A Ghanaian Research Fellow at the University of Johannesburg’s Law Faculty is blaming the inconsistency of the General Legal Council (GLC) for the many issues affecting the legal profession and the smooth operation of the Ghana School of Law.
Dr Theophilus Edwin Coleman said that the GLC is treating “legal education in Ghana like an object that appears to them in a room.”
“Today, 50-50 each in Part A & B. Even in a day, they can take a decision in the morning and approach it differently in the evening. Tomorrow, the same entity will say two years for a professional course, the next day, you must have been called to [the] Ghana Bar before you can teach at a university,” he wrote on Facebook on Monday.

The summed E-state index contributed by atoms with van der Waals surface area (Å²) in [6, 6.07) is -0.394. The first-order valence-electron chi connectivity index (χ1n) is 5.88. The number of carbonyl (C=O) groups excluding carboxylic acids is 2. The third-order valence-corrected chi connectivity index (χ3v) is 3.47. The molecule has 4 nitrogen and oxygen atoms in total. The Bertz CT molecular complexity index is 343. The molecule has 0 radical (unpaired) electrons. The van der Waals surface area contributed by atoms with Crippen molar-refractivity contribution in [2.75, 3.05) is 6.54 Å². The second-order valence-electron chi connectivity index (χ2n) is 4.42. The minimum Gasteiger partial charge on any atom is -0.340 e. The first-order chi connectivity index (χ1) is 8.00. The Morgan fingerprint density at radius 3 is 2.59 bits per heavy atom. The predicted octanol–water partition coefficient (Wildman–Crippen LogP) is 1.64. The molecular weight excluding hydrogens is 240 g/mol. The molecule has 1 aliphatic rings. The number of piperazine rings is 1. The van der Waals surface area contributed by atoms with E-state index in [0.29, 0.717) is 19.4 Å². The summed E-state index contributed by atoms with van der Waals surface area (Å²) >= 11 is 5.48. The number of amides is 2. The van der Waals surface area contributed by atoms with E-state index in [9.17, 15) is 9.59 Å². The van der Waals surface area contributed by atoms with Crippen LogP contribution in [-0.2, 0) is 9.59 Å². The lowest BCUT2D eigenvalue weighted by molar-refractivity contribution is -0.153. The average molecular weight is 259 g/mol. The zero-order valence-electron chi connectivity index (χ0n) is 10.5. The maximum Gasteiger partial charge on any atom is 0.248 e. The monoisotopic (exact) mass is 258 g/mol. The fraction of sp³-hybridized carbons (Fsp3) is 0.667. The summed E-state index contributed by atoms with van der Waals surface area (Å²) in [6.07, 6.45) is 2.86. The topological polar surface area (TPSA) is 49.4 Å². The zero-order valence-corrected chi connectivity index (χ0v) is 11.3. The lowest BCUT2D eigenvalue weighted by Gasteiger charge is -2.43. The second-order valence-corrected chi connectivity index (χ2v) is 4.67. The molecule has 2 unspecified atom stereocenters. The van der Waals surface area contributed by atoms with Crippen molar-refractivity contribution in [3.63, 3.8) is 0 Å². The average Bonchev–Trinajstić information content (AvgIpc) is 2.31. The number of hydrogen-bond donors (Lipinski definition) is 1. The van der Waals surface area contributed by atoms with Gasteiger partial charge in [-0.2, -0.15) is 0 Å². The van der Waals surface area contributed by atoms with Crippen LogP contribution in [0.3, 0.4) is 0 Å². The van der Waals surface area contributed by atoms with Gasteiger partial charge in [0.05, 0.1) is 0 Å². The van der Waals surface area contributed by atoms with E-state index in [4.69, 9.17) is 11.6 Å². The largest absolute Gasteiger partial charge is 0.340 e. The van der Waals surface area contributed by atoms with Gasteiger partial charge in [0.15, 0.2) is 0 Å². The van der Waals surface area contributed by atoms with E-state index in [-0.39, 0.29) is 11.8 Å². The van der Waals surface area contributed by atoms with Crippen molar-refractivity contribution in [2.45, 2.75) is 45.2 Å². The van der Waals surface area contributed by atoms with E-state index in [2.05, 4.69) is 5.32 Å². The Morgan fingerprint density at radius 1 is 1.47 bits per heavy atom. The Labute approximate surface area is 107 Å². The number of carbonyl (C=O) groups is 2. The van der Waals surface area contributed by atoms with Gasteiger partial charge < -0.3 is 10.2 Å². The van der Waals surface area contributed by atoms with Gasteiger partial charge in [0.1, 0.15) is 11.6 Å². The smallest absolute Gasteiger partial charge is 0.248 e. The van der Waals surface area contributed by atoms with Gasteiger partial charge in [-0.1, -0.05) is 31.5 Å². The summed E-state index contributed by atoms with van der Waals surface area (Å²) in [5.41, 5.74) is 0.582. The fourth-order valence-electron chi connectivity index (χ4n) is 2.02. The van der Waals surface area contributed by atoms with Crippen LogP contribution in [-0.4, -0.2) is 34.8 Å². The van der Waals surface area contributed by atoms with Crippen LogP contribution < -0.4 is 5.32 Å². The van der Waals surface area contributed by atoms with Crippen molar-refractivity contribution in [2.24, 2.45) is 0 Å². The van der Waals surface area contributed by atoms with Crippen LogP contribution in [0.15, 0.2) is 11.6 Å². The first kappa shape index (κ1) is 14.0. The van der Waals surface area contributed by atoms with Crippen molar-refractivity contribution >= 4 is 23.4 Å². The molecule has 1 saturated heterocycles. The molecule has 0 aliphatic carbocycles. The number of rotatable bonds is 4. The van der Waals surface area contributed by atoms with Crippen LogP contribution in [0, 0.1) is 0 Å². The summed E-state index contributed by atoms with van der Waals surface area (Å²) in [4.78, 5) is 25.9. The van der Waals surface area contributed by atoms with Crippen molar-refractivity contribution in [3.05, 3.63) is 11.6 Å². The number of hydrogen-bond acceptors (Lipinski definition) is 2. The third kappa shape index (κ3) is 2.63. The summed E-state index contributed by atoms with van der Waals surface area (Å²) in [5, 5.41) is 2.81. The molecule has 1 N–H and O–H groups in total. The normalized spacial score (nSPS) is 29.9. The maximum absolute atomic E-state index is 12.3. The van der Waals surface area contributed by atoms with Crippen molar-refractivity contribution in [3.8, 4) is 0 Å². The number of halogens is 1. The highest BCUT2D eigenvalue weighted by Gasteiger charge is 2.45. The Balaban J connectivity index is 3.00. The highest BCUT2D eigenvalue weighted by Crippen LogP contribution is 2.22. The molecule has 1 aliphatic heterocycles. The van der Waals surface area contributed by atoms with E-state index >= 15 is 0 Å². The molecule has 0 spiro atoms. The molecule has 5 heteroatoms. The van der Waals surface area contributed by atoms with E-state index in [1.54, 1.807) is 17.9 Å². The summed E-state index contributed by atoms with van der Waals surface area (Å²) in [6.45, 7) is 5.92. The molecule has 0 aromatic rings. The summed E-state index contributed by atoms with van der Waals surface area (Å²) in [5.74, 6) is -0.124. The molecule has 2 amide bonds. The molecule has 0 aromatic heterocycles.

The GLC has come under some criticisms after some 499 law students who passed its entrance exams were denied admission for failing to record 50% each in Part 1 & 2, a requirement which was not communicated to the students prior to the exam.
Members of Parliament, through a Resolution of the House, have asked the GLC to admit the 499 students, but the Attorney-General, Godfred Dame, has said that Parliament is devoid of power through the use of Parliamentary resolutions, to control the process of admission into the GLC. “The mode of exercising legislative power enshrined in Article 106 of the Constitution does not admit of Resolutions.”
But Dr Coleman said legal education in the country would not be facing this type of issue if the GLC had been consistent on the admission requirements at the GLC.
He said there is a need for some creativity and innovation in order to address the issues that the Ghana School of Law is faced with.
“The ideas are finished. No innovation. No creativity. We just have to be frank,” he said.
<!– [embedded content]